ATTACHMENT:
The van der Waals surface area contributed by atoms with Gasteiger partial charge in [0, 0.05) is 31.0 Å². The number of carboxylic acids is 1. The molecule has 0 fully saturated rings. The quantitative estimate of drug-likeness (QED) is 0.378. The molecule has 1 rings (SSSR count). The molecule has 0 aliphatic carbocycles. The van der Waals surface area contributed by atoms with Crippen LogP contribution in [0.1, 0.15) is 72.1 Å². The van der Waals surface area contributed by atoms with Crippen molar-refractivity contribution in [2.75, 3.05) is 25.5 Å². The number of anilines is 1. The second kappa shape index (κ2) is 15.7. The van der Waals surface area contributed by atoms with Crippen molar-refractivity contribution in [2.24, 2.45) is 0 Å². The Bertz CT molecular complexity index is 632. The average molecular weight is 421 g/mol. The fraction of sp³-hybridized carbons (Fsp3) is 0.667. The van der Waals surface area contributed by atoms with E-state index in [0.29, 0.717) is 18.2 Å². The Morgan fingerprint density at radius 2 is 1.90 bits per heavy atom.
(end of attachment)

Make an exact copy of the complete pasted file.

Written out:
The van der Waals surface area contributed by atoms with Gasteiger partial charge in [0, 0.05) is 31.0 Å². The number of carboxylic acids is 1. The molecule has 0 fully saturated rings. The quantitative estimate of drug-likeness (QED) is 0.378. The molecule has 1 rings (SSSR count). The molecule has 0 aliphatic carbocycles. The van der Waals surface area contributed by atoms with Crippen LogP contribution in [0.1, 0.15) is 72.1 Å². The van der Waals surface area contributed by atoms with Crippen molar-refractivity contribution in [2.75, 3.05) is 25.5 Å². The number of anilines is 1. The second kappa shape index (κ2) is 15.7. The van der Waals surface area contributed by atoms with Crippen molar-refractivity contribution in [2.24, 2.45) is 0 Å². The Bertz CT molecular complexity index is 632. The average molecular weight is 421 g/mol. The fraction of sp³-hybridized carbons (Fsp3) is 0.667. The van der Waals surface area contributed by atoms with E-state index in [0.29, 0.717) is 18.2 Å². The Morgan fingerprint density at radius 2 is 1.90 bits per heavy atom.